It could work, Lu told them.
Hearing the proposal in New York, Siilasmaa went back to Michael Halbherr, head of Nokia’s mapping business. He, too, agreed. By the end of the New York meeting, Ballmer and Siilasmaa shook hands, though at that point, they had only agreed to some principles in a PowerPoint.
Over the following week, legal and business teams worked to turn the PowerPoint into a term sheet. The two sides started their due diligence and began work on a definitive agreement with an eye toward having that ready by September 3.
To reach that goal, teams at both companies met daily, deciding which issues needed to be elevated to a group that included Hood, Smith, Pentland and Ihamuotila. What resulted wasn’t a single agreement, but a series of contracts with pacts covering patents, trademarks, the selling of the handset business and the hard-fought agreement in mapping.
As all that was going on, there was another major change going on at Microsoft. After a complicated series of events, Ballmer had decided he was going to retire as Microsoft CEO, a move that the board agreed with, including its powerful chairman and co-founder Bill Gates. Just ahead of that announcement, Ballmer called Siilasmaa and, with Siilasmaa’s permission, Elop.
As the final days wore on, the back and forth intensified, with both companies trying to use the time difference as an advantage, leaving documents in the others’ hands at night in an effort to get a few hours sleep before starting over with their review the next morning.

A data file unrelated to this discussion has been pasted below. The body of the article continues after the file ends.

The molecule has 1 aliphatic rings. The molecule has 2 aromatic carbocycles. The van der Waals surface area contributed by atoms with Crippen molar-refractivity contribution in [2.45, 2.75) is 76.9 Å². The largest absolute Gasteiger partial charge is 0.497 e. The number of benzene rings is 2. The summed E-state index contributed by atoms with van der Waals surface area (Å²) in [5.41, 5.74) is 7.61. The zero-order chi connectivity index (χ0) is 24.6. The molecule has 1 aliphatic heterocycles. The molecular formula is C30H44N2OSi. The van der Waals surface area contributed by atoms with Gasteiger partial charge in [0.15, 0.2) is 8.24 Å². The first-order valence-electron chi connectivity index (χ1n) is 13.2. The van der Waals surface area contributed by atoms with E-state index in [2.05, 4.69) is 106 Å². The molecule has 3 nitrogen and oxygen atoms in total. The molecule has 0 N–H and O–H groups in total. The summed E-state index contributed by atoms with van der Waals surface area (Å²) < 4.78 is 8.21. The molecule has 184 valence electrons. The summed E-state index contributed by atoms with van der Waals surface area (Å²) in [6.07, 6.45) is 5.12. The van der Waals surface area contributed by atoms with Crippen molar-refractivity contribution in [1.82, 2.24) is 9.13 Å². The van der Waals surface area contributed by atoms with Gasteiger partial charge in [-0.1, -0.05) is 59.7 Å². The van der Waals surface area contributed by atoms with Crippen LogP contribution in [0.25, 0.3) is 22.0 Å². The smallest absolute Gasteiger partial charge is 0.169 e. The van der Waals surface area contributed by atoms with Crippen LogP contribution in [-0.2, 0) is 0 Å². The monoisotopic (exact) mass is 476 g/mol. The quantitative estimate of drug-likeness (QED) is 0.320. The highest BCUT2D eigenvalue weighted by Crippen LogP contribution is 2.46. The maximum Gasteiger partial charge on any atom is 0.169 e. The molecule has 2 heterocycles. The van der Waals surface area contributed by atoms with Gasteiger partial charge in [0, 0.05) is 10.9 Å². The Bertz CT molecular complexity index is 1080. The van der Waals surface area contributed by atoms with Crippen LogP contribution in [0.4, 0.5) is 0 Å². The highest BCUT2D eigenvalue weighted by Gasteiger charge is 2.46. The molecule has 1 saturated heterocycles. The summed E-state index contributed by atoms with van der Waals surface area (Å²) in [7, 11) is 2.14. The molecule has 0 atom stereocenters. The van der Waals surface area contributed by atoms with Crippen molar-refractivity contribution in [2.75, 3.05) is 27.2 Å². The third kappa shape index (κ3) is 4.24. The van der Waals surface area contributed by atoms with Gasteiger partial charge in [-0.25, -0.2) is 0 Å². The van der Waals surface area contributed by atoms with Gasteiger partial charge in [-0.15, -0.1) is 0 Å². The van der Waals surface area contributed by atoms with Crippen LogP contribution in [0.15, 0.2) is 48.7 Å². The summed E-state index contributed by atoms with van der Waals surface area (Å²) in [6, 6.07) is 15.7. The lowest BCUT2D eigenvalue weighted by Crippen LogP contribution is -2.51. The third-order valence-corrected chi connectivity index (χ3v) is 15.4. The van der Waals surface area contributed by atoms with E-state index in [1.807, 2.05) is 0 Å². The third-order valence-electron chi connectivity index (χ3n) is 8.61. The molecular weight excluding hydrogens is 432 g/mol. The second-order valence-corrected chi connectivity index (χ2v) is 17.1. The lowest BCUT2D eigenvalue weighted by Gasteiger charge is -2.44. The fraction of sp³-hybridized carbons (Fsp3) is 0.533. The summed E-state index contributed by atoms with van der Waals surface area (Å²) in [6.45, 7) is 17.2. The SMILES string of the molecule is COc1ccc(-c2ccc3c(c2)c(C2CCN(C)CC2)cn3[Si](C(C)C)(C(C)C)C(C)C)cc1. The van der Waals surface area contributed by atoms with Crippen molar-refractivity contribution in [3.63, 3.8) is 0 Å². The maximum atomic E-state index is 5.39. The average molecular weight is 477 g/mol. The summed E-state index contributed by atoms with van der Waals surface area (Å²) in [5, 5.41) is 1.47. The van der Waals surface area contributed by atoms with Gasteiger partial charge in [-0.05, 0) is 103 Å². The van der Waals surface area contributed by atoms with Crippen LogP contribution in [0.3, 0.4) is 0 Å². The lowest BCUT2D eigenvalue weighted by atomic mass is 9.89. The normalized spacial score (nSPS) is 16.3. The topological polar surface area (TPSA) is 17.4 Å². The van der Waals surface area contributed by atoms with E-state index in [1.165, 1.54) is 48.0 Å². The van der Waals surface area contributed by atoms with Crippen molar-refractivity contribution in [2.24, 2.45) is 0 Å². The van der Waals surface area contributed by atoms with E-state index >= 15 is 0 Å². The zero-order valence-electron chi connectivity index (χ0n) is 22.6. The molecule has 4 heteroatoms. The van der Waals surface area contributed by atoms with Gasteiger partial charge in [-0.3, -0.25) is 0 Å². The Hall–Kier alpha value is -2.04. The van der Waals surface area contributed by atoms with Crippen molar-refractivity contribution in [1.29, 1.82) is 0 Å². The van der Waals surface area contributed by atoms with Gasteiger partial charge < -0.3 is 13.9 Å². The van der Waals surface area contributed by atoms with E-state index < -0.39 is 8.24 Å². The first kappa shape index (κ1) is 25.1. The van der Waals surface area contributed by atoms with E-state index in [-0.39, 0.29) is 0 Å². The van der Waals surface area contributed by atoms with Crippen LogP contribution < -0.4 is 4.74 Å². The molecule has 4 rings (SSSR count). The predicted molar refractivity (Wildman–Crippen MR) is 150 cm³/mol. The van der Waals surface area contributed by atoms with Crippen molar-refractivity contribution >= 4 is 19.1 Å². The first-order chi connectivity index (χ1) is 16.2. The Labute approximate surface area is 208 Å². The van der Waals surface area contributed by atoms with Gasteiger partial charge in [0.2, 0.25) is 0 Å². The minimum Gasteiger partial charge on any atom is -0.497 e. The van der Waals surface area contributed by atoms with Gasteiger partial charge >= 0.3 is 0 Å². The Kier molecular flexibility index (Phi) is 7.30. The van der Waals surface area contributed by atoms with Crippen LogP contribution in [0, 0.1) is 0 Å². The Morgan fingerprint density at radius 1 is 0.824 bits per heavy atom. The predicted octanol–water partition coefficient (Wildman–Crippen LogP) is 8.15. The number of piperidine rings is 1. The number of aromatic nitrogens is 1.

By Sunday, Sept. 1, Ballmer was on a plane to Finland and by Monday he had arrived there with signature sheets that were being exchanged by both sides.
- Microsoft CEO Promises to Limit Nokia Phone Names to 10 Syllables or Less
- Samsung, HTC Mum on Any Interest in Windows Phone Post-Nokia
- Elop in July: It’s “Hard to Understand the Rationale” for Selling Nokia’s Devices Business
- Microsoft Is Getting Nokia’s Phone Business for a Song
- Nokia Shares Rise, Microsoft Falls in Reaction to Deal
- So Much for BlackBerry’s “Clear Shot” at Being No. 3 in the Smartphone Market
- Selling Nokia Was Hard Emotionally, But Right Thing to Do, Says Interim CEO
- Marko Ahtisaari, Nokia’s Top Designer, To Leave Company in November
- Steve Ballmer on Why Buying Microsoft’s Biggest Phone Partner Makes Sense
- Nokia Interim CEO: We Have Three Strong Businesses Remaining
- Barcelona Rendezvous, 50 Nokia Board Meetings Led to Microsoft Deal
- Microsoft’s Nokia Deal By The Numbers
- Microsoft Confirms It Gets Less Than $10 Per Nokia Windows Phone Sold
- Stephen Elop Is Now Microsoft CEO Candidate to Beat
- Microsoft Wants to Keep Licensing Windows Phone to Others, Post-Nokia Deal
- Microsoft Explains the Rationale Behind the Nokia Deal
- Microsoft to Buy Nokia’s Device Business in Deal Worth $7.17 Billion